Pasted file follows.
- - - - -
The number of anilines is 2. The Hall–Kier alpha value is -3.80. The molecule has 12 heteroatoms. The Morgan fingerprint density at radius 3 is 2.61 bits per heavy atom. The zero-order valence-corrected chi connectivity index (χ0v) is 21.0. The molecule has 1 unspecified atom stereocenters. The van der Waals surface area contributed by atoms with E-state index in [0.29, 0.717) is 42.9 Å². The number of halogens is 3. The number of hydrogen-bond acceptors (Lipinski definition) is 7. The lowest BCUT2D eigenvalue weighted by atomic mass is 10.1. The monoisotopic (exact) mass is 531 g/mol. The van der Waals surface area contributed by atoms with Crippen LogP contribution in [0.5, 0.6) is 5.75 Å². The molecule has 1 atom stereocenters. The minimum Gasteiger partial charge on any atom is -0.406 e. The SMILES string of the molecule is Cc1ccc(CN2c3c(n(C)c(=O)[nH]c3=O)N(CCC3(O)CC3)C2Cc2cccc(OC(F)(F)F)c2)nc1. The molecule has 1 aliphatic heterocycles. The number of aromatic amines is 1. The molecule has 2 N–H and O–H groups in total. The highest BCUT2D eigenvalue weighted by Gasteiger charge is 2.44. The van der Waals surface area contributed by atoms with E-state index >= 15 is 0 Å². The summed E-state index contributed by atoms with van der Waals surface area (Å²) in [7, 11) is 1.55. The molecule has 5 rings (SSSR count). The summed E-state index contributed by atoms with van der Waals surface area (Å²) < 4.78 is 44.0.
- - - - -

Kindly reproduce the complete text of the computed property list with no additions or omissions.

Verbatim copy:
The number of anilines is 2. The Hall–Kier alpha value is -3.80. The molecule has 12 heteroatoms. The Morgan fingerprint density at radius 3 is 2.61 bits per heavy atom. The zero-order valence-corrected chi connectivity index (χ0v) is 21.0. The molecule has 1 unspecified atom stereocenters. The van der Waals surface area contributed by atoms with E-state index in [0.29, 0.717) is 42.9 Å². The number of halogens is 3. The number of hydrogen-bond acceptors (Lipinski definition) is 7. The lowest BCUT2D eigenvalue weighted by atomic mass is 10.1. The monoisotopic (exact) mass is 531 g/mol. The van der Waals surface area contributed by atoms with Crippen LogP contribution in [0.5, 0.6) is 5.75 Å². The molecule has 1 atom stereocenters. The minimum Gasteiger partial charge on any atom is -0.406 e. The SMILES string of the molecule is Cc1ccc(CN2c3c(n(C)c(=O)[nH]c3=O)N(CCC3(O)CC3)C2Cc2cccc(OC(F)(F)F)c2)nc1. The molecule has 1 aliphatic heterocycles. The number of aromatic amines is 1. The molecule has 2 N–H and O–H groups in total. The highest BCUT2D eigenvalue weighted by Gasteiger charge is 2.44. The van der Waals surface area contributed by atoms with E-state index >= 15 is 0 Å². The summed E-state index contributed by atoms with van der Waals surface area (Å²) in [7, 11) is 1.55. The molecule has 5 rings (SSSR count). The summed E-state index contributed by atoms with van der Waals surface area (Å²) < 4.78 is 44.0.